There is a bond of magic between man and animal; this I have emotionally known from early on in my life. In my case, the horse has been the creature that most deeply cements this bond. Whenever it has been possible, I have had a horse to ride. The relationship with these beautiful animals has been a passion, and my treasure box of memories is filled with amazing and beautiful moments. Given my age and the bits of metal holding some of my bones together, riding is no longer an option for me. When my last horse died in 2010, I promised I would never have another. But the empty pasture now calls to me as I pass, and I can’t help but imagine bringing back the gallop of a powerful horse to that rolling field. My mind is primed with images of all breeds of horses, pondering thoughts of what sort of horsepower will be best for my Tòti Bleu project; this is the mental landscape that fills my days.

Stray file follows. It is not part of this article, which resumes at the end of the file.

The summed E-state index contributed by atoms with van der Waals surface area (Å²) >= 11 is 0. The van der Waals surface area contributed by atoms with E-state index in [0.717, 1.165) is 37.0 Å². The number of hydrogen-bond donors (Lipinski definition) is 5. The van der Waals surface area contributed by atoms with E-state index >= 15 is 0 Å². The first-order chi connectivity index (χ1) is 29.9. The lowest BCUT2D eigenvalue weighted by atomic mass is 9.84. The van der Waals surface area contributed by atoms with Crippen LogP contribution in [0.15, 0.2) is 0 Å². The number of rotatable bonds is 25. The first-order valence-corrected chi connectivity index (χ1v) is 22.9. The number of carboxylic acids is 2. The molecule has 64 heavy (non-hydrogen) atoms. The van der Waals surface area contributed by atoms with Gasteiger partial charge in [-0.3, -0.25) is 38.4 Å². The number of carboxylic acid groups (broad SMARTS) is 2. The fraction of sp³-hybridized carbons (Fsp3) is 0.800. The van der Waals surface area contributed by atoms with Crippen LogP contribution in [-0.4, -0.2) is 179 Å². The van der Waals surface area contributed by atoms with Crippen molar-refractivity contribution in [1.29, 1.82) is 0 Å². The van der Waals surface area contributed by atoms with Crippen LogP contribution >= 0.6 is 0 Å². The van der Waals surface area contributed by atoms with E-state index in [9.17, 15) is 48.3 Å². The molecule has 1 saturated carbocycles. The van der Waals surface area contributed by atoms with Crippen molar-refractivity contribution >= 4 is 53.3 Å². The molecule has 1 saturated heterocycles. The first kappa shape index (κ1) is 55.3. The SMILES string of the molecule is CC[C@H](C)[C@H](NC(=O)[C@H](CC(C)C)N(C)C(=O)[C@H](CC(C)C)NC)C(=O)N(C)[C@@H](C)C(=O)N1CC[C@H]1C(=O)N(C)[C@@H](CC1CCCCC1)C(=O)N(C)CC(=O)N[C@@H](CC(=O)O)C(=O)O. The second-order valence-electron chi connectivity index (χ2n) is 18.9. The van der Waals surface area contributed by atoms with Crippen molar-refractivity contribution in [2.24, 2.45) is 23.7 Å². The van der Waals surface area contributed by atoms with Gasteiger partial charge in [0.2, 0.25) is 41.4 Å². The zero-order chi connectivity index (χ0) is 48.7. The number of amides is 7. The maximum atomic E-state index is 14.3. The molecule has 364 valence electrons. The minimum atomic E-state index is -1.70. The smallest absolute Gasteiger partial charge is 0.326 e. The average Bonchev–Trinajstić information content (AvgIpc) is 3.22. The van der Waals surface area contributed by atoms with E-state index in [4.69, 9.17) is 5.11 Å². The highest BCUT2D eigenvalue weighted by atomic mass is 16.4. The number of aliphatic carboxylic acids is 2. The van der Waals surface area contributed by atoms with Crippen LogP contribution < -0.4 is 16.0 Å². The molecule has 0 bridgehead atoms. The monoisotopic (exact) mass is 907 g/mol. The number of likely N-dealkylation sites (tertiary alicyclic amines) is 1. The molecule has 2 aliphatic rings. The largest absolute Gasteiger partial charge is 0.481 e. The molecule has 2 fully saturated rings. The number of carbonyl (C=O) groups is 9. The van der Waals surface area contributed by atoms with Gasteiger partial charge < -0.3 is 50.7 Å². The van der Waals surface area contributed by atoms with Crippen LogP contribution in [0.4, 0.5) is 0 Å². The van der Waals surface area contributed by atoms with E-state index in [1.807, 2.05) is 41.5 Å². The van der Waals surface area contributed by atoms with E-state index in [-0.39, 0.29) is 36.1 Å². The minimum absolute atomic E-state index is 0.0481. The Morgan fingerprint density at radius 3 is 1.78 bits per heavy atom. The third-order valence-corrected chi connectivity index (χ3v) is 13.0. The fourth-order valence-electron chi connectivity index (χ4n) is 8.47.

We’ve all watched films about the ‘Wild West’: horse-drawn wagons racing across the prairie, cowboys yelling and jerking the reins this way and that, bullwhips lashing out at the horses. My first driving lesson put those scenarios to rest; and fortunately, those imaginings exist only in the artifice of movies. I was surprised to feel the delicacy required to transmit a command to the horse I am presently in training with. First of all, think of what this animal is allowing me to do to him. He is harnessed, and he tolerates a bit in his mouth. Next, he is attached to a heavy, awkward vehicle. (I was happy to find there are emergency clips attached to the wagon that are easily flipped and provide an exit for the horse in the case of an accident.) My human trainer and I climb onto the driver’s seat, take the reins in our hands, and down the lane we go. There is no body contact such as one has when riding a horse, so every command must be given by voice and the clear manipulation of the reins. He is sensitive enough to feel any doubt or fear that one might have. (There are books written by people who have studied horses and believe they are telepathic as well.) I noticed immediately the difference in the gait of the horse I am training with when I fully took the reins from my teacher. The horse moved slower and with less assurance. Holding the reins, and not at all sure of myself, confusion was the message he received from me. Imagine the trust a horse must have in his driver! Every ounce of him is paying close attention to the voice and the touch of hands on the reins. At the same time, I realize that I must pay complete attention to him and what is around him. There cannot be a hint of fear from me because this intelligent creature will sense it immediately. If there is something unknown and a bit frightening to the horse along the way, one must show with voice and hands that there is nothing nearby to be feared. At the same time I have to trust the horse to obey me and not foolishly put both of us at risk. My calm and confidence is transmitted to him. Of course, he must have had the proper training, as well as a calm and willing character to begin with. in addition to proper training and knowledge, I must have an interior calm, and a love of this animal. With this in mind, it is easy to calculate how important and sensitive my selection of the horse or horses I choose for Tòti Bleu is. We must love and trust each other.